Making breakfast with a three-year-old

Alexander, who is three, wants to do everything. He hates being left out and can’t understand why he can’t do everything that an adult can do. His morning gets off to a poor start when his father leaves to play golf with Uncle Fred. “Alexander play golf with Uncle Fred.” We tell him this can’t be. He protests for a moment, but then I suggest we make breakfast.

We start with coffee. He wants to pour the water into the machine, but I manage to dissuade him from that–even standing on a chair, as he is, he can’t reach. He insists, however, in putting the coffee into the filter. He does this well, hardly spilling any. Then he slams down the top and switches on the machine with a satisfying long bleep.

Now porridge. Spooning the porridge from the jar into a cup, he is not as successful as with the coffee: a fair few oats are scattered. I hate waste but think it an acceptable tax on grandfatherhood. He pours the porridge into the saucepan. I add the water and milk to the cup, but Alexander successfully pours the contents into the saucepan. I switch on the gas, but he wants to stir it. This is dangerous, so I divert him to squeezing oranges and a grapefruit.

Unfortunately he wants to cut the oranges in half. We negotiate the knife between us, and he emerges unscathed. He pushes half an orange down onto the squeezer but can’t push hard enough. I have to put my hand over his. Once he’s squeezed some juice he pours it into a cup and takes some grateful swigs. While I turn down the heat on the porridge he starts cutting a grapefruit unaided. I get there in time to avoid bloodshed. He licks one half of the grapefruit and winces. Finally, he pours the orange and grapefruit juice into a glass.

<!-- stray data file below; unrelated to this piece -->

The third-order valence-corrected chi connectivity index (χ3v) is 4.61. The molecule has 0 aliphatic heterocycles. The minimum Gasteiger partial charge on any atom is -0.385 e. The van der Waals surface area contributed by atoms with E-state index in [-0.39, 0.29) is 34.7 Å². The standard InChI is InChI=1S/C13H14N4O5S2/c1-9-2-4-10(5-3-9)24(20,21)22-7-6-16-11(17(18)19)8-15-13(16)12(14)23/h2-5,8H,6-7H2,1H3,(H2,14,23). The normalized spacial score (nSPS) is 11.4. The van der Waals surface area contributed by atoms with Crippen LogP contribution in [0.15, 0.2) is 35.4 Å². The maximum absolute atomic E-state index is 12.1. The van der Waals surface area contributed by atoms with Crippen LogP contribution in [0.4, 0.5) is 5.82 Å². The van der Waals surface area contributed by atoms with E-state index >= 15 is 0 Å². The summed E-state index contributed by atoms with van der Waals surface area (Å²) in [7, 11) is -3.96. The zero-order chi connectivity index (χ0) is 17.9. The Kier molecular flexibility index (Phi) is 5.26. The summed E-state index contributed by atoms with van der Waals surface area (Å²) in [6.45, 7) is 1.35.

Now he moves his chair so he can stir the porridge, but luckily it’s done. I switch off the gas and share the porridge between us, his in a plastic bowl. His high chair has been moved, and he refuses to allow me to move it back. He sits on an ordinary chair with his nose just above the bowl of porridge. I’ve got him to eat porridge without anything but milk added, but he’s discovered honey–and likes both the taste and squeezing it from the plastic bottle. He squeezes some onto his porridge and takes a premature mouthful; it’s too hot so he spits it out. I add milk and he stirs madly and excessively. The he starts to eat.

I sit down with my porridge, coffee, and orange and grapefruit juice and reflect on the contrast between this breakfast and the ones I used to have when there was just me and Radio 3. I have some nostalgia for those simple breakfasts, but they will come again (if death allows). For now I treasure every moment of my breakfasts with Alexander. I would never have written a blog about my former, simple breakfast, but I want to try and capture the magic of breakfast with a three-year-old.

Alexander

 

 

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